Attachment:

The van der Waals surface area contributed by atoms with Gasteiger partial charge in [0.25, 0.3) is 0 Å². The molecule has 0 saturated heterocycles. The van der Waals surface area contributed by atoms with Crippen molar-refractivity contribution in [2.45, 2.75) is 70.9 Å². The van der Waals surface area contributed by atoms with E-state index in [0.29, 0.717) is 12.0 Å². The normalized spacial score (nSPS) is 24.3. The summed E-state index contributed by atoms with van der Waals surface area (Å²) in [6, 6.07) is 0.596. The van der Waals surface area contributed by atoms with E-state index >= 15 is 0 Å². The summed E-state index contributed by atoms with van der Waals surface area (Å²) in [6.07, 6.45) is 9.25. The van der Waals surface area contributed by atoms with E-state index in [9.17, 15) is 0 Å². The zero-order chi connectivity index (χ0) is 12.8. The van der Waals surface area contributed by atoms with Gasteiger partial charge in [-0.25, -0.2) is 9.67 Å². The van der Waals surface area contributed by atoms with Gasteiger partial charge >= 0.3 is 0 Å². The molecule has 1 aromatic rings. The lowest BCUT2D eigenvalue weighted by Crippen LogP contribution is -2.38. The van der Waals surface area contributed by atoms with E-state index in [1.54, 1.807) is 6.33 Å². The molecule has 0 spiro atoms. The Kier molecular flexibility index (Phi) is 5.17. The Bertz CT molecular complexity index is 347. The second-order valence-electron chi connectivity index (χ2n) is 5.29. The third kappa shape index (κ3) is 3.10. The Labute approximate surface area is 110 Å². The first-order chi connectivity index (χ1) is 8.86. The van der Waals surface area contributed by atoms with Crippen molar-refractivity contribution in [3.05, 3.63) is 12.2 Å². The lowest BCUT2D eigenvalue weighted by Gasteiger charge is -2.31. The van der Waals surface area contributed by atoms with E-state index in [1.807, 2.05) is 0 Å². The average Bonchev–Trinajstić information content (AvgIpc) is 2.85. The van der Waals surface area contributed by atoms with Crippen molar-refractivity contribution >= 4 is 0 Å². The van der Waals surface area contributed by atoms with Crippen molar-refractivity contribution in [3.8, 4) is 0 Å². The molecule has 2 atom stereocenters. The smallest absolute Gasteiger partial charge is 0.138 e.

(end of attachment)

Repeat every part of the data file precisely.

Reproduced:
The van der Waals surface area contributed by atoms with Gasteiger partial charge in [0.25, 0.3) is 0 Å². The molecule has 0 saturated heterocycles. The van der Waals surface area contributed by atoms with Crippen molar-refractivity contribution in [2.45, 2.75) is 70.9 Å². The van der Waals surface area contributed by atoms with E-state index in [0.29, 0.717) is 12.0 Å². The normalized spacial score (nSPS) is 24.3. The summed E-state index contributed by atoms with van der Waals surface area (Å²) in [6, 6.07) is 0.596. The van der Waals surface area contributed by atoms with E-state index >= 15 is 0 Å². The summed E-state index contributed by atoms with van der Waals surface area (Å²) in [6.07, 6.45) is 9.25. The van der Waals surface area contributed by atoms with E-state index in [9.17, 15) is 0 Å². The zero-order chi connectivity index (χ0) is 12.8. The van der Waals surface area contributed by atoms with Gasteiger partial charge in [-0.25, -0.2) is 9.67 Å². The van der Waals surface area contributed by atoms with Gasteiger partial charge >= 0.3 is 0 Å². The molecule has 1 aromatic rings. The lowest BCUT2D eigenvalue weighted by Crippen LogP contribution is -2.38. The van der Waals surface area contributed by atoms with E-state index in [1.54, 1.807) is 6.33 Å². The molecule has 0 spiro atoms. The Kier molecular flexibility index (Phi) is 5.17. The Bertz CT molecular complexity index is 347. The second-order valence-electron chi connectivity index (χ2n) is 5.29. The third kappa shape index (κ3) is 3.10. The Labute approximate surface area is 110 Å². The first-order chi connectivity index (χ1) is 8.86. The van der Waals surface area contributed by atoms with Crippen molar-refractivity contribution in [3.05, 3.63) is 12.2 Å². The lowest BCUT2D eigenvalue weighted by Gasteiger charge is -2.31. The van der Waals surface area contributed by atoms with E-state index in [1.807, 2.05) is 0 Å². The average Bonchev–Trinajstić information content (AvgIpc) is 2.85. The van der Waals surface area contributed by atoms with Crippen molar-refractivity contribution >= 4 is 0 Å². The van der Waals surface area contributed by atoms with Crippen molar-refractivity contribution in [3.8, 4) is 0 Å². The molecule has 2 atom stereocenters. The smallest absolute Gasteiger partial charge is 0.138 e.